A Winter Woe:  Welcome Home to a Frozen Pipe

Has the polar vortex given your home’s pipes a chill? Here are some tips to fight back and help avoid serious damage.

Every winter, homeowners fear the cold weather and the plumbing expenses that can come with the frigid temperatures. You can see the concern with the seasonal Google search spikes for the term “frozen pipe.”

When water freezes, it expands. That's why a can of soda explodes if it's put into a freezer for too long. When water freezes in a pipe, it expands the same way. If it expands enough, the pipe bursts, water escapes, and you are hit with a huge, and sometimes costly, mess. No matter how cold it gets, there are certain precautions all homeowners can take to avoid frozen pipes.

Here are a few helpful tips to help you avoid frozen pipes:

** Make sure to service your heating system annually.
** Seal cracks and holes around your home to eliminate drafts.
** If you have pipes that run adjacent to exterior walls, set the temperature on your thermostat a bit higher than   normal during a cold snap. A few more dollars to the utility company is still cheaper than a burst pipe.
** Open lower cabinet doors in kitchens and bathrooms to allow warm airflow to the pipes behind them.
** Let a small flow of water drip from faucets if the temperatures are going to be below freezing.  It's not ideal, but it could be the very thing that prevents your plumbing from freezing. Pipes won't freeze with water running through them.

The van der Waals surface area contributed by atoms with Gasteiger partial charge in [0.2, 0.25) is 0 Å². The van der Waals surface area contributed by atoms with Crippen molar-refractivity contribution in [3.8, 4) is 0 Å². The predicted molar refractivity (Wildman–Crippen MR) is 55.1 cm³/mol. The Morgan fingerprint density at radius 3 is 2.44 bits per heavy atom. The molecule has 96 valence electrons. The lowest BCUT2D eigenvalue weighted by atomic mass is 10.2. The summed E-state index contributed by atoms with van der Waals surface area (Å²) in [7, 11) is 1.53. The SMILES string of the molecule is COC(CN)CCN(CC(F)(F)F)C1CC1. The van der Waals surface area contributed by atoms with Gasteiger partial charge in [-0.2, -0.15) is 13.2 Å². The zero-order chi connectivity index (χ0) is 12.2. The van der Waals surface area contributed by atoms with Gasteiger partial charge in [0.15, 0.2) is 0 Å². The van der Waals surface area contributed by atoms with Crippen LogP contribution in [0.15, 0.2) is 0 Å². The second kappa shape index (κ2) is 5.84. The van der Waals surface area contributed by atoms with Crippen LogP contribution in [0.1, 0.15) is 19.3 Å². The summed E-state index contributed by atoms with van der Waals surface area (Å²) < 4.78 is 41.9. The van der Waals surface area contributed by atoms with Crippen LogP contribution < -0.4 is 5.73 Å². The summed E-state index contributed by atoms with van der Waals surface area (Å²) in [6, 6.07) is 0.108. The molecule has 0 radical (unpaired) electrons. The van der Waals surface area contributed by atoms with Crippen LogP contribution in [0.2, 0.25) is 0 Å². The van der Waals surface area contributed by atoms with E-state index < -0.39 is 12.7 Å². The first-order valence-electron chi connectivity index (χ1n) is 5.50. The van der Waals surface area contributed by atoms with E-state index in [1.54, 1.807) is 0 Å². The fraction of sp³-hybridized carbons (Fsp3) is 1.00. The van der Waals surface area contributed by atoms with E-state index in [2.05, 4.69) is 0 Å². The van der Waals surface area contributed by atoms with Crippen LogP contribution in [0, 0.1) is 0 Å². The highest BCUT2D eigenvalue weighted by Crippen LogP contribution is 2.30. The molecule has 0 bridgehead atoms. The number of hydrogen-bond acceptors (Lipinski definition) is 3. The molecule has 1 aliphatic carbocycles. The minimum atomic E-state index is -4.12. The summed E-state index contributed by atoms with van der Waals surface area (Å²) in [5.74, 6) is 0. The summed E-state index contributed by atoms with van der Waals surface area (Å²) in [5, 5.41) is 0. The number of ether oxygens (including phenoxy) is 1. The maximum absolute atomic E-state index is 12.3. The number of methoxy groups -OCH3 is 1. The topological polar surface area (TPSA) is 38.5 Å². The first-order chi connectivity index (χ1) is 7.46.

** Insulate pipes located against exterior walls in unheated areas of your home like basements and crawl spaces. Use heat tape or pipe insulation found at most hardware or home improvement stores.
** If leaving for longer than a 24-hour period, turn off the water at the main shut-off valve and open the taps to drain the water from your plumbing lines. Have someone check your home daily to make sure the heat is working.
** Monitor the temperature in your house if you are away with a smart thermostat like Nest. (If you would like more information on smart thermostats, I'm your "Smart Home Certified" girl!).

One final bit of extremely important advice: everyone in your home should be able to locate and turn off the main water supply. We have large, very visible yellow tags on all of the valves in our utility room so that if we have a problem, a family member, neighbour or friend would be able to locate the shut-off valve and turn off the water or gas quickly in an emergency.

Even with another polar vortex or two in the forecast, let's hope no one has to worry about frozen pipes any time soon.
It's always better to prevent, than to react. 

Stay warm, everyone!